If you drive along Highway 90 in Louisiana, stop and take a
look at Fort Pike, an old Civil War Fort. And when you leave Fort Pike
going east, you'll cross the bridge across the Pearl River. As you cross,
look over your left shoulder and off in the distance on the west side of
the river, you will see the area where the West Rigolets (Rigolay) Lighthouse
used to exist..
*Built as a guide to vessels entering the Rigolets, the
lighthouse was finished in 1855. It is a small building, with the light
originally just 30 feet above the lake. The Rigolets are channels
connecting Lake Ponchartrain to Mississippi sound. This little lighthouse
went through hurricanes and storms and guided ships until 1945 when it was
discontinued. During the Civil War, the keeper was murdered. Although no
one ever discovered "who dunnit", he was the only lighthouse keeper known
to be killed at his post during the hostilities. From the time it was
discontinued, the lighthouse was more or less left to rot.
The first time we tried to see it, we could only see the
lighthouse from the bridge. We had thought we could drive to it, but that
turned out to be impossible. We looked around for a marina or someone with
a boat. At that time the area seemed almost deserted and we were not able
to get out to the lighthouse.
A year or so
later we went back. We just waited around at the boat launch at Fort Pike,
and the first fisherman that came to put his boat in the water agreed to
take us to the lighthouse to take photos. (We often do this if we can't
find any other way. People have been very nice to us and taken us to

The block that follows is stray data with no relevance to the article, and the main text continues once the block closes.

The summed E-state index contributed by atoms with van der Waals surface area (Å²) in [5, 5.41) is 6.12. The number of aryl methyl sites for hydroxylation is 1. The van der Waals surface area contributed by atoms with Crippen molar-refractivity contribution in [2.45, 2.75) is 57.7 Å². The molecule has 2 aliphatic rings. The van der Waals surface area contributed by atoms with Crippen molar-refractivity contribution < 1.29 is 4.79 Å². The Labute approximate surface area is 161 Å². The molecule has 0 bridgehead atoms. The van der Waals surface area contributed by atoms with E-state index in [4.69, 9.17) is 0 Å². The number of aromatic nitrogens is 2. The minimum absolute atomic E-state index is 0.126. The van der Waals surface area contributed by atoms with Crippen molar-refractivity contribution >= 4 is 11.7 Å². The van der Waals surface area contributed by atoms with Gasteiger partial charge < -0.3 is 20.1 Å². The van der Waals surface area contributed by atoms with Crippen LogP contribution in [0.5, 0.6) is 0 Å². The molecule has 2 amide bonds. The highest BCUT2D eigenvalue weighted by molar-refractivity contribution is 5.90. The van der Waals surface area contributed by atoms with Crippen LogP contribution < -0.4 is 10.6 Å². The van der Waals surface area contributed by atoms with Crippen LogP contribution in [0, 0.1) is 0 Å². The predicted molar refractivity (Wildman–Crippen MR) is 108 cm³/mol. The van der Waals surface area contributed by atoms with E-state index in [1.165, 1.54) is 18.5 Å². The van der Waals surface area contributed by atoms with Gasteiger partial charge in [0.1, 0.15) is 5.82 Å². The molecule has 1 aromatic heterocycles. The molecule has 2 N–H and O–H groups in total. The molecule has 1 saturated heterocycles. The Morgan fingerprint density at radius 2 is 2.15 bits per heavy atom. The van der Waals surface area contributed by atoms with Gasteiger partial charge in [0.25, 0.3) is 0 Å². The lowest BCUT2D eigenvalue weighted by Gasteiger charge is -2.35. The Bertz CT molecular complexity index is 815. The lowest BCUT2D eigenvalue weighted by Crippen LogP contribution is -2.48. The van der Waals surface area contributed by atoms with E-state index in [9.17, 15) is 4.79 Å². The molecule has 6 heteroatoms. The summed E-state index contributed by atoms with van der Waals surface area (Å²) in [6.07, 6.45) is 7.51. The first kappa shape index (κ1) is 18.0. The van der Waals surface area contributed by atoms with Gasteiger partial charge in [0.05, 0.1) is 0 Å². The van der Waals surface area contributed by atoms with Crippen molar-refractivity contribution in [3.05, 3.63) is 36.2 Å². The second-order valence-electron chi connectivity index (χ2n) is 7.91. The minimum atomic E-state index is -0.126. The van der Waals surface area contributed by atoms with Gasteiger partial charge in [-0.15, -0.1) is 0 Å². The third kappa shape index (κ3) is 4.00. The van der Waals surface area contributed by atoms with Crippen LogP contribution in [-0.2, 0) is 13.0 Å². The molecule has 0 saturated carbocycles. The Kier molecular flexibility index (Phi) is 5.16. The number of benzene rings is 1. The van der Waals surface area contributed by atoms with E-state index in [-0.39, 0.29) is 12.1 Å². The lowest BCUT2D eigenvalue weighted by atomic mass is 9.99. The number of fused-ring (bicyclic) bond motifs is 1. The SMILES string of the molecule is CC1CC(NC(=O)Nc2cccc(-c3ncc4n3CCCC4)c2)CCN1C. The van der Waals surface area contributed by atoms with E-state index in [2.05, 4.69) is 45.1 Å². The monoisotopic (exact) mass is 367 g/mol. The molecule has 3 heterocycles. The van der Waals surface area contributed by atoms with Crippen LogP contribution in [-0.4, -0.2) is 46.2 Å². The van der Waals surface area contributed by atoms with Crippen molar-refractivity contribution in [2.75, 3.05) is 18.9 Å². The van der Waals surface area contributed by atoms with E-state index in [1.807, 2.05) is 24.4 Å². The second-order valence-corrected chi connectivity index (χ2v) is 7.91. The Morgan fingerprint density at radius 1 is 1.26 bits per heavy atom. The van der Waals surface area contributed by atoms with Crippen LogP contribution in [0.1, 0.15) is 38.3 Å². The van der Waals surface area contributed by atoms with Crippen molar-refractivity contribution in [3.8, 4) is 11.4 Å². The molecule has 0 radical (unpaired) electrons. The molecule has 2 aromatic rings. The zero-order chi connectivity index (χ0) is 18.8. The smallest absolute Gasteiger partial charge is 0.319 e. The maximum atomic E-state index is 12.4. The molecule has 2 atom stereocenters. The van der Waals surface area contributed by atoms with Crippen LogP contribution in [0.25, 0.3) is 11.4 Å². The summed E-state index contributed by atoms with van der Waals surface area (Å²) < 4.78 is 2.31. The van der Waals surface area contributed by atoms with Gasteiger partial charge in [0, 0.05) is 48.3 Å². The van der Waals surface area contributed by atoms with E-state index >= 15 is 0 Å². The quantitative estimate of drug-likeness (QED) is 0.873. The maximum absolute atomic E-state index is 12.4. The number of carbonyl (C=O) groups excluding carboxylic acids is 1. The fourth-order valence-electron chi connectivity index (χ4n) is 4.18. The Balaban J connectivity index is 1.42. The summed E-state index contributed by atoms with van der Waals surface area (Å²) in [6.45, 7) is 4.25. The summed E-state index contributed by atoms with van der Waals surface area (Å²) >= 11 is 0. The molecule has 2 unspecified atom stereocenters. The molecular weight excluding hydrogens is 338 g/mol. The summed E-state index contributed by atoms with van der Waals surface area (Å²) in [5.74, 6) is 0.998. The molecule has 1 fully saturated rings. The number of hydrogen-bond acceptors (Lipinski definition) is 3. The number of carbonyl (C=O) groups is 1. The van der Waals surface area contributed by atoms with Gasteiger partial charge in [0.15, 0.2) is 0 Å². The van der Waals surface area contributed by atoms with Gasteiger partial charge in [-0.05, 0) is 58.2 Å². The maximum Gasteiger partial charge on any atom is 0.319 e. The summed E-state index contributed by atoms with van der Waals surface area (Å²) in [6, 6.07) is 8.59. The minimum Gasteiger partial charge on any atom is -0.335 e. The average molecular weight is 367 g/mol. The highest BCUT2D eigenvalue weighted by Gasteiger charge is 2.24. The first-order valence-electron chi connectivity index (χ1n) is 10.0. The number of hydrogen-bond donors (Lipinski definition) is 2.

lighthouses). It was a gray day and we were not terribly thrilled with the
photos. So, in January of this year, we were very happy to get an
invitation to join Bruce Roberts and his wife, Cheryl Roberts, to go with
them to West Rigolets.. Bruce and Cheryl are the authors of the book,
"Lighthouse Families". Bruce is a photographer and with his partner, Ray
Jones has authored many lighthouse books. To make it even better, it
turned out that the man who arranged the trip was Lamar Bevil, a
lighthouse enthusiast we had been in correspondence with for several
years. It was so nice to meet him and his wife, Kim.
We were to meet the Roberts and the Bevils at the Holiday
Inn near the airport in New Orleans. It was a beautiful morning, blue
skies and some clouds in the sky. It took us near an hour to get to the
boat launch at Fort Pike and a while later than that before the man with
the boat arrived. Guess what? By the time we got in the boat, storm clouds
had moved in and the wind started to blow. We got out to the lighthouse,
tied the boat up, and we all got out on the rocks around the lighthouse.
Lamar and Ben, the man with the boat, brought a ladder, so we could climb
up to the deck of the lighthouse. Poor little building. The railings are
gone, the windows are gone, but as we walked around, it had a solid feel.
In one of the rooms, someone had burned a big circle on the floor. Luckily
it had not burned through. We could see behind the lighthouse, the remains
of two brick cisterns, and the oil house with part of it's roof gone.
We are no happier with this second set of
photos than we were with the first, but sometime we had hoped
to go back on a
sunny day and take more cheerful images of this lighthouse. We also hoped
that someone would care enough to help stabilize it or even restore it, so
that it would be around for more years to come. As you can see at the
top of the
this lighthouse is gone. We will never be able to go back and
reshoot its photo.
historical info that I have given you here, came from the book
"Lighthouses, Lightships and the Gulf of Mexico" by the late David Cipra,
who is considered THE expert on lighthouses of the Gulf Coast.